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RFC 3894

Sieve Extension: Copying Without Side Effects

Pages: 5
Proposed Standard

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Network Working Group                                         J. Degener
Request for Comments: 3894                                Sendmail, Inc.
Category: Standards Track                                   October 2004


             Sieve Extension: Copying Without Side Effects

Status of this Memo

   This document specifies an Internet standards track protocol for the
   Internet community, and requests discussion and suggestions for
   improvements.  Please refer to the current edition of the "Internet
   Official Protocol Standards" (STD 1) for the standardization state
   and status of this protocol.  Distribution of this memo is unlimited.

Copyright Notice

   Copyright (C) The Internet Society (2004).

Abstract

The Sieve scripting language allows users to control handling and disposal of their incoming e-mail. By default, an e-mail message that is processed by a Sieve script is saved in the owner's "inbox". Actions such as "fileinto" and "redirect" cancel this default behavior. This document defines a new keyword parameter, ":copy", to be used with the Sieve "fileinto" and "redirect" actions. Adding ":copy" to an action suppresses cancellation of the default "inbox" save. It allows users to add commands to an existing script without changing the meaning of the rest of the script.

1. Introduction

The Sieve scripting language [SIEVE] allows users to control handling and disposal of their incoming e-mail. Two frequently used Sieve commands are "fileinto" (saving into a local message store, such as an IMAP server) and "redirect" (forwarding to another e-mail address). Both of these cancel the Sieve default behavior of saving into the user's "inbox". But some users have the notion of forwarding an extra copy of a message for safekeeping to another e-mail address, or of saving a copy in a folder - in addition to the regular message delivery, which shouldn't be affected by the copy.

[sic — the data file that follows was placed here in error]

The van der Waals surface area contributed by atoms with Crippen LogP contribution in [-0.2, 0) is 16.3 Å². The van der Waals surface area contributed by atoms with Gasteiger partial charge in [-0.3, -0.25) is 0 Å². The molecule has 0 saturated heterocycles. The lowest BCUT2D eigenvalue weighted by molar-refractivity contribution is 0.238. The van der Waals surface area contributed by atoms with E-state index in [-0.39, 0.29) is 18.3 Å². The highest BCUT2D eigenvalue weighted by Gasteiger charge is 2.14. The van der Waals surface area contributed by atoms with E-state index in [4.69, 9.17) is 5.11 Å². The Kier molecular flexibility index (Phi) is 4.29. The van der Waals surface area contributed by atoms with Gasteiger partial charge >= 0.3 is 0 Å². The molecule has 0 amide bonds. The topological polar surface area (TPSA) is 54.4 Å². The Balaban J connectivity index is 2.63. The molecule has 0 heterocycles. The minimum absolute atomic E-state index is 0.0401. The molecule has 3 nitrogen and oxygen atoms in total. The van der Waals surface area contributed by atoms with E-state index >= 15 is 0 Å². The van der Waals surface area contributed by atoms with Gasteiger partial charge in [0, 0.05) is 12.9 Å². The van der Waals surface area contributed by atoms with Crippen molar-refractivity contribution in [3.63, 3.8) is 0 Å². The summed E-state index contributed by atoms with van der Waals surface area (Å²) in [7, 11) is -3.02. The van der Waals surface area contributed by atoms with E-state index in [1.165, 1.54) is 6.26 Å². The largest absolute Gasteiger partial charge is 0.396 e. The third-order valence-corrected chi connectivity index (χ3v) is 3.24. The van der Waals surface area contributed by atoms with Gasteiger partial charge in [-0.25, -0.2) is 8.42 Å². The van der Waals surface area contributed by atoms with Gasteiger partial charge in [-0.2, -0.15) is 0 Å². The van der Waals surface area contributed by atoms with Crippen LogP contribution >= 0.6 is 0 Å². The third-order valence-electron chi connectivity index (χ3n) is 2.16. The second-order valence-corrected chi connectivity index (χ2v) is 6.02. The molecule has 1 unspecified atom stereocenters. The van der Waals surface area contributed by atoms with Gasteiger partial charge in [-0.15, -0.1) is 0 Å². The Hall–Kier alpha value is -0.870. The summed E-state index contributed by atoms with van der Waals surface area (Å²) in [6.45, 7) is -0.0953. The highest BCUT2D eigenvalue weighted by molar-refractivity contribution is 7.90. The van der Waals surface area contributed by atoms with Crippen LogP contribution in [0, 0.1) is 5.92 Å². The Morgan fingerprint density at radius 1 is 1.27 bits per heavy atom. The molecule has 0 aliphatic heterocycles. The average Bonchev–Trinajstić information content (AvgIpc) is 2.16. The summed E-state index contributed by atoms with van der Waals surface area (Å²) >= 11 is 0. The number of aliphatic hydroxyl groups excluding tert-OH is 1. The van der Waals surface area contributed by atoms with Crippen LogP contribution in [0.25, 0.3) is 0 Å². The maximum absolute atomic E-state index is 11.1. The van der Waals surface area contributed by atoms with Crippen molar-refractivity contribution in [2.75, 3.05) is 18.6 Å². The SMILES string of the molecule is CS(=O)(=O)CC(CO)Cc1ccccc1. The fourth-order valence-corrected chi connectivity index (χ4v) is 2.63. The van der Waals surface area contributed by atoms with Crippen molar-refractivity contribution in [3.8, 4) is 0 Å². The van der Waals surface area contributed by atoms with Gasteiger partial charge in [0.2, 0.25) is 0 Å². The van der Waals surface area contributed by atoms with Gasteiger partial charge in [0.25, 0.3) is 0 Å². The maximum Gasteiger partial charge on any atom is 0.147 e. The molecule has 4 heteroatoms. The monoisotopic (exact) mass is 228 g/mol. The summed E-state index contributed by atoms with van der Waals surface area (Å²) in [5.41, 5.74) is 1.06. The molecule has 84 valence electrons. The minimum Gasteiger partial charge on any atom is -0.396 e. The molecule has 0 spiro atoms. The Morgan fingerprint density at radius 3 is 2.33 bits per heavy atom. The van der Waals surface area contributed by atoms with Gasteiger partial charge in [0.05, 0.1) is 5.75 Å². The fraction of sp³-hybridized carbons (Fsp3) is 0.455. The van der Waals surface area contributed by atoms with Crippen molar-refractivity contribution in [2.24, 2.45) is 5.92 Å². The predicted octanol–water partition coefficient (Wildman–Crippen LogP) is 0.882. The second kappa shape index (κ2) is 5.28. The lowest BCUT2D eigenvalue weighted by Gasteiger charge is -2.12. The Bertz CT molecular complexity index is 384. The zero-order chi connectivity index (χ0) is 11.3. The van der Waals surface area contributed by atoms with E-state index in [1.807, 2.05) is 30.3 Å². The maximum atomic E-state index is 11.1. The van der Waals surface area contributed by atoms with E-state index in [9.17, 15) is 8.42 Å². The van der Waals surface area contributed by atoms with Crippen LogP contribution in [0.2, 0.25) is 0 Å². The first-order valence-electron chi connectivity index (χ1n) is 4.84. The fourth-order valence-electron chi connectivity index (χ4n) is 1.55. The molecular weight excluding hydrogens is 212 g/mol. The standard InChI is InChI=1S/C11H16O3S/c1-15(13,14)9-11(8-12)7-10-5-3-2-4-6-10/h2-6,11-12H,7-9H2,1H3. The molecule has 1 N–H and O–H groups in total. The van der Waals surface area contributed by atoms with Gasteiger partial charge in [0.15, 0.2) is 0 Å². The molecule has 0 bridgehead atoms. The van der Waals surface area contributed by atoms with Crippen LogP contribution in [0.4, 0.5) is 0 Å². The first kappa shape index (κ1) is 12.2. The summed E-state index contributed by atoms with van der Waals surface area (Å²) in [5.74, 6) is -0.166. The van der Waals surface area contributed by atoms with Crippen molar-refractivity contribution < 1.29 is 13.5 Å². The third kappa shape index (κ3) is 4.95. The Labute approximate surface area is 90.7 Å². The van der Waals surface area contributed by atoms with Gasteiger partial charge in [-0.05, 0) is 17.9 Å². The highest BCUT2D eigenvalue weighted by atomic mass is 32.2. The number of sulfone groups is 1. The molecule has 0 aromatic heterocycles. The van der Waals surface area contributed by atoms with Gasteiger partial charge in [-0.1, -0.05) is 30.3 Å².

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   If saving an extra copy is all the user wanted to do,

      fileinto "unfiltered";
      keep;

   would do the job.  The "keep" command does explicitly what the
   cancelled default behavior did.  But the explicit "keep" is a poor
   substitute for the implicit "keep" when more processing follows:

      fileinto "unfiltered";
      keep;

      if header "Subject" "MAKE MONEY FAST!!!"
      {
              discard;
      }

   In this example, the "discard" is ineffective against the explicit
   "keep"; the discarded message still ends up in the user's inbox.

   It is possible to generate Sieve code that perfectly expresses a
   user's wishes, but such code quickly grows unwieldy because it needs
   to keep track of the state that the implicit "keep" would have had
   without the "fileinto" or "redirect" command.

   This extension tries to make life easier for user interface designers
   and script writers by allowing them to express the "copy" semantics
   directly.

2. Conventions used